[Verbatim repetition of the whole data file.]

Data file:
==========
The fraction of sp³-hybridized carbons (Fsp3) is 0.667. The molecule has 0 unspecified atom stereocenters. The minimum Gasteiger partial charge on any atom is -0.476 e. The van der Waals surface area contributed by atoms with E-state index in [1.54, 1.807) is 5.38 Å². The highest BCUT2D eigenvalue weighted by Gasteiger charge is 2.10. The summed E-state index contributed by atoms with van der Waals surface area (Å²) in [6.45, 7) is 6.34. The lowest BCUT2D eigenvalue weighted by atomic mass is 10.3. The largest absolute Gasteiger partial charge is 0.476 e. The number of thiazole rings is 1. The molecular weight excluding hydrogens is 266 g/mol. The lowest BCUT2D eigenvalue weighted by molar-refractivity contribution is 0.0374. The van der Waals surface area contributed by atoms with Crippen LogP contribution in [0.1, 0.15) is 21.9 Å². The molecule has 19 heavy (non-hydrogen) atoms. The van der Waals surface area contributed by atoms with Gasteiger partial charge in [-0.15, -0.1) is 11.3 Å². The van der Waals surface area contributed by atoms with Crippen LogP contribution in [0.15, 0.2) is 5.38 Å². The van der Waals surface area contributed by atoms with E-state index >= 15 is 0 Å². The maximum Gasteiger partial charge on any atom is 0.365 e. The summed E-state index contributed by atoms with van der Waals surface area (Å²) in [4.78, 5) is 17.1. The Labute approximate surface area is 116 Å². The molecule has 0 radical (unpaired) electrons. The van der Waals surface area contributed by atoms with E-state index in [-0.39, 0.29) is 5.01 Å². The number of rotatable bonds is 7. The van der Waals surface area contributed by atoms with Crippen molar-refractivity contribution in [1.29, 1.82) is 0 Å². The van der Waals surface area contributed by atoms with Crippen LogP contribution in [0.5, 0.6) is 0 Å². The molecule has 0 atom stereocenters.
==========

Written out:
The fraction of sp³-hybridized carbons (Fsp3) is 0.667. The molecule has 0 unspecified atom stereocenters. The minimum Gasteiger partial charge on any atom is -0.476 e. The van der Waals surface area contributed by atoms with E-state index in [1.54, 1.807) is 5.38 Å². The highest BCUT2D eigenvalue weighted by Gasteiger charge is 2.10. The summed E-state index contributed by atoms with van der Waals surface area (Å²) in [6.45, 7) is 6.34. The lowest BCUT2D eigenvalue weighted by atomic mass is 10.3. The largest absolute Gasteiger partial charge is 0.476 e. The number of thiazole rings is 1. The molecular weight excluding hydrogens is 266 g/mol. The lowest BCUT2D eigenvalue weighted by molar-refractivity contribution is 0.0374. The van der Waals surface area contributed by atoms with Crippen LogP contribution in [0.1, 0.15) is 21.9 Å². The molecule has 19 heavy (non-hydrogen) atoms. The van der Waals surface area contributed by atoms with Gasteiger partial charge in [-0.15, -0.1) is 11.3 Å². The van der Waals surface area contributed by atoms with Crippen LogP contribution in [0.15, 0.2) is 5.38 Å². The van der Waals surface area contributed by atoms with E-state index >= 15 is 0 Å². The maximum Gasteiger partial charge on any atom is 0.365 e. The summed E-state index contributed by atoms with van der Waals surface area (Å²) in [4.78, 5) is 17.1. The Labute approximate surface area is 116 Å². The molecule has 0 radical (unpaired) electrons. The van der Waals surface area contributed by atoms with E-state index in [-0.39, 0.29) is 5.01 Å². The number of rotatable bonds is 7. The van der Waals surface area contributed by atoms with Crippen molar-refractivity contribution in [1.29, 1.82) is 0 Å². The van der Waals surface area contributed by atoms with Crippen LogP contribution in [0.5, 0.6) is 0 Å². The molecule has 0 atom stereocenters.